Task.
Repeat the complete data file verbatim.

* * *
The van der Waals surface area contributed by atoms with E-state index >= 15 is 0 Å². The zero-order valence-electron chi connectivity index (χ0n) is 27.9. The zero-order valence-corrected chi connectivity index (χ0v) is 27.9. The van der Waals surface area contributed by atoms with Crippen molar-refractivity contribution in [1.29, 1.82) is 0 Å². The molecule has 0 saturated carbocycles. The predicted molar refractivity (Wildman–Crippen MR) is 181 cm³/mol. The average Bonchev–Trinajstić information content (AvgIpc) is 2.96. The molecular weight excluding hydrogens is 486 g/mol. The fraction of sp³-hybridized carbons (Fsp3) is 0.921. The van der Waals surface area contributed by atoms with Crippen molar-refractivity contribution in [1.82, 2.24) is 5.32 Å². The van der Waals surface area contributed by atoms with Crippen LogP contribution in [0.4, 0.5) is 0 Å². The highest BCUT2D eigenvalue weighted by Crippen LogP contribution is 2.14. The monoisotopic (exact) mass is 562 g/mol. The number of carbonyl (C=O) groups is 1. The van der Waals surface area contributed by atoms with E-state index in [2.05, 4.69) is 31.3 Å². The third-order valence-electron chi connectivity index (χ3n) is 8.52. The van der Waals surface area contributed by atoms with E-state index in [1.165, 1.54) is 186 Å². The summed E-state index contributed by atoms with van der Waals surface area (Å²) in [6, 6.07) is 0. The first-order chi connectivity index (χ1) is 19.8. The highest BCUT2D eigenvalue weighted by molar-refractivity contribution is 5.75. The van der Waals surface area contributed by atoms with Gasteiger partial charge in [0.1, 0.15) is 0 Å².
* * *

The van der Waals surface area contributed by atoms with E-state index >= 15 is 0 Å². The zero-order valence-electron chi connectivity index (χ0n) is 27.9. The zero-order valence-corrected chi connectivity index (χ0v) is 27.9. The van der Waals surface area contributed by atoms with Crippen molar-refractivity contribution in [1.29, 1.82) is 0 Å². The molecule has 0 saturated carbocycles. The predicted molar refractivity (Wildman–Crippen MR) is 181 cm³/mol. The average Bonchev–Trinajstić information content (AvgIpc) is 2.96. The molecular weight excluding hydrogens is 486 g/mol. The fraction of sp³-hybridized carbons (Fsp3) is 0.921. The van der Waals surface area contributed by atoms with Crippen molar-refractivity contribution in [1.82, 2.24) is 5.32 Å². The van der Waals surface area contributed by atoms with Crippen LogP contribution in [0.4, 0.5) is 0 Å². The highest BCUT2D eigenvalue weighted by Crippen LogP contribution is 2.14. The monoisotopic (exact) mass is 562 g/mol. The number of carbonyl (C=O) groups is 1. The van der Waals surface area contributed by atoms with E-state index in [2.05, 4.69) is 31.3 Å². The third-order valence-electron chi connectivity index (χ3n) is 8.52. The van der Waals surface area contributed by atoms with E-state index in [1.165, 1.54) is 186 Å². The summed E-state index contributed by atoms with van der Waals surface area (Å²) in [6, 6.07) is 0. The first-order chi connectivity index (χ1) is 19.8. The highest BCUT2D eigenvalue weighted by molar-refractivity contribution is 5.75. The van der Waals surface area contributed by atoms with Gasteiger partial charge in [0.1, 0.15) is 0 Å².